Actually, Senator McConnell was milder, merely recommending states to:
Think twice before submitting a state [greenhouse gas] plan — which could lock you in to federal enforcement and expose you to lawsuits — when the administration is standing on shaky legal ground and when, without your support, it won’t be able to demonstrate the capacity to carry out such political extremism. Refusing to go along at this time with such an extreme proposed regulation would give the courts time to figure out if it is even legal, and it would give Congress more time to fight back. We’re devising strategies now to do just that. So for now, hold back on the costly process of complying. A better outcome may yet be possible.
To a greater or less extent, almost every President right up to Barack Obama, unilaterally inserting his many exceptions to the Obamacare law, has questioned the mechanical following of “the law.” Andrew Jackson (in the 1832 case of Worcester v. Georgia) and Abraham Lincoln (in the 1861 case of Ex Parte Merryman) refused to enforce Supreme Court decisions they viewed as illegitimate incursions on their executive power.
When is “the law” violated under the Constitution, anyway? That document actually says very little about law. It is mostly about setting the powers and procedures of governmental institutions.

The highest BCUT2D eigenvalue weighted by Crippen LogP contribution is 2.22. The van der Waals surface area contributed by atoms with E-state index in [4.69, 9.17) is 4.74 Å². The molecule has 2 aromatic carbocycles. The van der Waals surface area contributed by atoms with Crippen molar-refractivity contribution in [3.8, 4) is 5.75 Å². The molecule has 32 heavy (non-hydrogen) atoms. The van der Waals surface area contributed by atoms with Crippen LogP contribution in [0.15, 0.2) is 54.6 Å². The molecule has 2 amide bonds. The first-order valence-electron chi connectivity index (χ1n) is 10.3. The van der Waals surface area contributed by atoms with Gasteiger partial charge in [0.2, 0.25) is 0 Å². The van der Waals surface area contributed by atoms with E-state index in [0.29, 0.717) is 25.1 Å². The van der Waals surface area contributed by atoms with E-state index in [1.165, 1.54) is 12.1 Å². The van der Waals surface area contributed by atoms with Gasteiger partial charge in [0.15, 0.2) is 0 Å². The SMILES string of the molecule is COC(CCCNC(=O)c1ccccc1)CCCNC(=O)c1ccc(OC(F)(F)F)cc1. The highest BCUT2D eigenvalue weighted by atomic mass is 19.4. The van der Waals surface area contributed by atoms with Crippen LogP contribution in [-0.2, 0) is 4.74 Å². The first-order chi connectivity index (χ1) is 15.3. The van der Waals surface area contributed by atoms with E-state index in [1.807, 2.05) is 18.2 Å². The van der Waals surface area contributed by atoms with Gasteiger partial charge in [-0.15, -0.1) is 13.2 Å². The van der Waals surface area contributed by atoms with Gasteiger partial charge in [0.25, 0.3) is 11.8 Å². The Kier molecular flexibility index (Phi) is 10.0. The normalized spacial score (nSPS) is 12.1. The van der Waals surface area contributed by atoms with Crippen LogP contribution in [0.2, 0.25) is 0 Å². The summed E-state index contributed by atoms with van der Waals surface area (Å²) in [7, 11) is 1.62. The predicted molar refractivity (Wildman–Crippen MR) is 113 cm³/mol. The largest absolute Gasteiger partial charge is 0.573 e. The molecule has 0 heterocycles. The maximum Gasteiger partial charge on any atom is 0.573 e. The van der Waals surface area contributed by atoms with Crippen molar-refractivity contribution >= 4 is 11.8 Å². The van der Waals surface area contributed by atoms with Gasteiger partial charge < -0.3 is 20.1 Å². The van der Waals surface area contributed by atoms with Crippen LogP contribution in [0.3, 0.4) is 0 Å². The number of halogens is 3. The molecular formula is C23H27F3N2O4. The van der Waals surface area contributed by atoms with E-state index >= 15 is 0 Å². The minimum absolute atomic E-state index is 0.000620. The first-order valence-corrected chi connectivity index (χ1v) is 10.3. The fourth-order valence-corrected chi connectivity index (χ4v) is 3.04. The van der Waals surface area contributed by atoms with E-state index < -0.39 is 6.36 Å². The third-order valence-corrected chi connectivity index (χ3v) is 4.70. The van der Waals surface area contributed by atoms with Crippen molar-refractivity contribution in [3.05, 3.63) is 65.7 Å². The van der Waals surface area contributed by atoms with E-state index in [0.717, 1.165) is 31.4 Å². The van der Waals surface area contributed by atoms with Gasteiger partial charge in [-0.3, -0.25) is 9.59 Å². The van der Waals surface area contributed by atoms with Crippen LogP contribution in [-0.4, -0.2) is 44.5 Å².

The Article I Section 8 powers of the national government hardly mention law, and even those are specialized laws for unique national functions. Some legal principles are mentioned, such as habeas corpus and against bills of attainder but even the later-added Bill of Rights mostly only specified what the national government should not do. As Madison said in the Federalist Papers, the Constitution set up a “dual” system of national and state institutions where the latter were to do most of the lawmaking, leaving only a few nationwide functions to the central government.
But isn’t it true that the Constitution sets itself as the “supreme law of the land,” with the Supreme Court as its interpreter-cum-umpire whose task is to settle finally what the law is? Well, President Jackson did not think so: